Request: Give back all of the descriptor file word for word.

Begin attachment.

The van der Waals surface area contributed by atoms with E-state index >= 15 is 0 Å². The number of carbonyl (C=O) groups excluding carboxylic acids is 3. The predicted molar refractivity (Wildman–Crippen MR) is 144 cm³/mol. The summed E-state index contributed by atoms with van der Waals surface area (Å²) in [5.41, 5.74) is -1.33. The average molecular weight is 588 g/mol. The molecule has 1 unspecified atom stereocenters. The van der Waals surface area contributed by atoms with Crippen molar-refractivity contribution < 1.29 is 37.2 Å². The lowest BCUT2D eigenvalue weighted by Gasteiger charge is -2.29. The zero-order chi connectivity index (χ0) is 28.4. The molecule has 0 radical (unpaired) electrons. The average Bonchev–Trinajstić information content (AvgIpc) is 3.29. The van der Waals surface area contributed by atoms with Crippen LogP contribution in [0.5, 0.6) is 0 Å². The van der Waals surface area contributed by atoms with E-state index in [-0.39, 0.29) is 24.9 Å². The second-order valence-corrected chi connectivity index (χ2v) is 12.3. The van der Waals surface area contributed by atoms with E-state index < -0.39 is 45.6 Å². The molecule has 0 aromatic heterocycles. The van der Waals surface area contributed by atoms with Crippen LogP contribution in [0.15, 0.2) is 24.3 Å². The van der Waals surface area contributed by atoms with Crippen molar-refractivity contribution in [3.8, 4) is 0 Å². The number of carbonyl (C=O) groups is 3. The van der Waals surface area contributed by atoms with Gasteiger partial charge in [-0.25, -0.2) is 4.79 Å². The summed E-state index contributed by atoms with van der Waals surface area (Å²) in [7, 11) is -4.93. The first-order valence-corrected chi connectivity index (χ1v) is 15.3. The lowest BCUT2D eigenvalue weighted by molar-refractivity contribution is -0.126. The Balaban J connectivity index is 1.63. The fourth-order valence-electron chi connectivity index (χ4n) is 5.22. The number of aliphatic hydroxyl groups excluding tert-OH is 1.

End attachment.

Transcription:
The van der Waals surface area contributed by atoms with E-state index >= 15 is 0 Å². The number of carbonyl (C=O) groups excluding carboxylic acids is 3. The predicted molar refractivity (Wildman–Crippen MR) is 144 cm³/mol. The summed E-state index contributed by atoms with van der Waals surface area (Å²) in [5.41, 5.74) is -1.33. The average molecular weight is 588 g/mol. The molecule has 1 unspecified atom stereocenters. The van der Waals surface area contributed by atoms with Crippen molar-refractivity contribution < 1.29 is 37.2 Å². The lowest BCUT2D eigenvalue weighted by Gasteiger charge is -2.29. The zero-order chi connectivity index (χ0) is 28.4. The molecule has 0 radical (unpaired) electrons. The average Bonchev–Trinajstić information content (AvgIpc) is 3.29. The van der Waals surface area contributed by atoms with Crippen LogP contribution in [0.5, 0.6) is 0 Å². The van der Waals surface area contributed by atoms with E-state index in [-0.39, 0.29) is 24.9 Å². The second-order valence-corrected chi connectivity index (χ2v) is 12.3. The van der Waals surface area contributed by atoms with E-state index < -0.39 is 45.6 Å². The molecule has 0 aromatic heterocycles. The van der Waals surface area contributed by atoms with Crippen LogP contribution in [0.15, 0.2) is 24.3 Å². The van der Waals surface area contributed by atoms with Crippen molar-refractivity contribution in [3.8, 4) is 0 Å². The number of carbonyl (C=O) groups is 3. The van der Waals surface area contributed by atoms with Gasteiger partial charge in [-0.25, -0.2) is 4.79 Å². The summed E-state index contributed by atoms with van der Waals surface area (Å²) in [7, 11) is -4.93. The first-order valence-corrected chi connectivity index (χ1v) is 15.3. The lowest BCUT2D eigenvalue weighted by molar-refractivity contribution is -0.126. The Balaban J connectivity index is 1.63. The fourth-order valence-electron chi connectivity index (χ4n) is 5.22. The number of aliphatic hydroxyl groups excluding tert-OH is 1.